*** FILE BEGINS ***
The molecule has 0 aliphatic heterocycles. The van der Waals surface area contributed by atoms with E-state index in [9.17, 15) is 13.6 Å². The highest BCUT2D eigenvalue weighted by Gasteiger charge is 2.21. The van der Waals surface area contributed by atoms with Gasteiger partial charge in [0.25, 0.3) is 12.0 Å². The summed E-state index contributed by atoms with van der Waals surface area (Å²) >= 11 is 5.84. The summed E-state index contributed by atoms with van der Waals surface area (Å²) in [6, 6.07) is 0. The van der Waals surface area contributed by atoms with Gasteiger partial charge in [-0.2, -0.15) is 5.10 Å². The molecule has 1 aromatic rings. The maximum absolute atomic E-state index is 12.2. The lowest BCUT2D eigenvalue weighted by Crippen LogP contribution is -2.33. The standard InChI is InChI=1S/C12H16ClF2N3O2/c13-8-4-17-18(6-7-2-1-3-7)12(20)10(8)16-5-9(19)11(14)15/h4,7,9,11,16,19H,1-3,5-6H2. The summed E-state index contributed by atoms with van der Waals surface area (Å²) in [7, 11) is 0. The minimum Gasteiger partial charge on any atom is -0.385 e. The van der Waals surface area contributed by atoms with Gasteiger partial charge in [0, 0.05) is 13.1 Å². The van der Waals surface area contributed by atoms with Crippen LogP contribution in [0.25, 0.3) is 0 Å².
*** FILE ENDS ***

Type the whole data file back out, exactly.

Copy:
The molecule has 0 aliphatic heterocycles. The van der Waals surface area contributed by atoms with E-state index in [9.17, 15) is 13.6 Å². The highest BCUT2D eigenvalue weighted by Gasteiger charge is 2.21. The van der Waals surface area contributed by atoms with Gasteiger partial charge in [0.25, 0.3) is 12.0 Å². The summed E-state index contributed by atoms with van der Waals surface area (Å²) >= 11 is 5.84. The summed E-state index contributed by atoms with van der Waals surface area (Å²) in [6, 6.07) is 0. The van der Waals surface area contributed by atoms with Gasteiger partial charge in [-0.2, -0.15) is 5.10 Å². The molecule has 1 aromatic rings. The maximum absolute atomic E-state index is 12.2. The lowest BCUT2D eigenvalue weighted by Crippen LogP contribution is -2.33. The standard InChI is InChI=1S/C12H16ClF2N3O2/c13-8-4-17-18(6-7-2-1-3-7)12(20)10(8)16-5-9(19)11(14)15/h4,7,9,11,16,19H,1-3,5-6H2. The summed E-state index contributed by atoms with van der Waals surface area (Å²) in [7, 11) is 0. The minimum Gasteiger partial charge on any atom is -0.385 e. The van der Waals surface area contributed by atoms with Gasteiger partial charge in [0, 0.05) is 13.1 Å². The van der Waals surface area contributed by atoms with Crippen LogP contribution in [0.25, 0.3) is 0 Å².